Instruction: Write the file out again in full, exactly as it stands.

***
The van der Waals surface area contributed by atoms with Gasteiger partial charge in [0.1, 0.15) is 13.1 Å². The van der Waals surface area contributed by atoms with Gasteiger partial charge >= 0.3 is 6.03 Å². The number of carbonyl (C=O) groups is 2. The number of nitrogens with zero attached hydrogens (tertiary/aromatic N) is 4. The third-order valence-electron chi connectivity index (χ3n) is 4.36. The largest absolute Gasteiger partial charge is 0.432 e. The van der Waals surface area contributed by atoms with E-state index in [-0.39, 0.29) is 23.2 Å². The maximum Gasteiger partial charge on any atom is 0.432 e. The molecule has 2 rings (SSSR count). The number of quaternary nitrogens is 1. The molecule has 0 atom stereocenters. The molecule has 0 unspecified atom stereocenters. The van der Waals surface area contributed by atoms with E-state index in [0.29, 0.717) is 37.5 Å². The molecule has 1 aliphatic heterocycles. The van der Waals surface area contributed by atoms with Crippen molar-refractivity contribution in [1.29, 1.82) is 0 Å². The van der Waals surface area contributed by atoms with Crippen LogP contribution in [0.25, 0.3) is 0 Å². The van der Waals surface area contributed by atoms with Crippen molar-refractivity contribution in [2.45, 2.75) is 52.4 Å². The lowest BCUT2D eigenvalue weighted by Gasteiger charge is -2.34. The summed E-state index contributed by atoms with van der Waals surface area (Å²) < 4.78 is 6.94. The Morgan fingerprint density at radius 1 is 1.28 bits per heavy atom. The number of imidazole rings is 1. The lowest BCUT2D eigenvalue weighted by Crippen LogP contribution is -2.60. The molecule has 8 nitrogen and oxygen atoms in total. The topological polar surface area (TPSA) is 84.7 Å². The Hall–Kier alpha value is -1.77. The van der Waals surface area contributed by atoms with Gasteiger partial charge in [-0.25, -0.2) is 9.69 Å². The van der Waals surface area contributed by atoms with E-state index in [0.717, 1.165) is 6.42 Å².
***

The van der Waals surface area contributed by atoms with Gasteiger partial charge in [0.1, 0.15) is 13.1 Å². The van der Waals surface area contributed by atoms with Gasteiger partial charge >= 0.3 is 6.03 Å². The number of carbonyl (C=O) groups is 2. The number of nitrogens with zero attached hydrogens (tertiary/aromatic N) is 4. The third-order valence-electron chi connectivity index (χ3n) is 4.36. The largest absolute Gasteiger partial charge is 0.432 e. The van der Waals surface area contributed by atoms with E-state index in [-0.39, 0.29) is 23.2 Å². The maximum Gasteiger partial charge on any atom is 0.432 e. The molecule has 2 rings (SSSR count). The number of quaternary nitrogens is 1. The molecule has 0 atom stereocenters. The molecule has 0 unspecified atom stereocenters. The van der Waals surface area contributed by atoms with E-state index in [0.29, 0.717) is 37.5 Å². The molecule has 1 aliphatic heterocycles. The van der Waals surface area contributed by atoms with Crippen molar-refractivity contribution in [1.29, 1.82) is 0 Å². The van der Waals surface area contributed by atoms with Crippen LogP contribution in [0.25, 0.3) is 0 Å². The van der Waals surface area contributed by atoms with Crippen molar-refractivity contribution in [2.45, 2.75) is 52.4 Å². The lowest BCUT2D eigenvalue weighted by Gasteiger charge is -2.34. The summed E-state index contributed by atoms with van der Waals surface area (Å²) < 4.78 is 6.94. The Morgan fingerprint density at radius 1 is 1.28 bits per heavy atom. The number of imidazole rings is 1. The lowest BCUT2D eigenvalue weighted by Crippen LogP contribution is -2.60. The molecule has 8 nitrogen and oxygen atoms in total. The topological polar surface area (TPSA) is 84.7 Å². The Hall–Kier alpha value is -1.77. The van der Waals surface area contributed by atoms with Gasteiger partial charge in [-0.25, -0.2) is 9.69 Å². The van der Waals surface area contributed by atoms with E-state index in [0.717, 1.165) is 6.42 Å².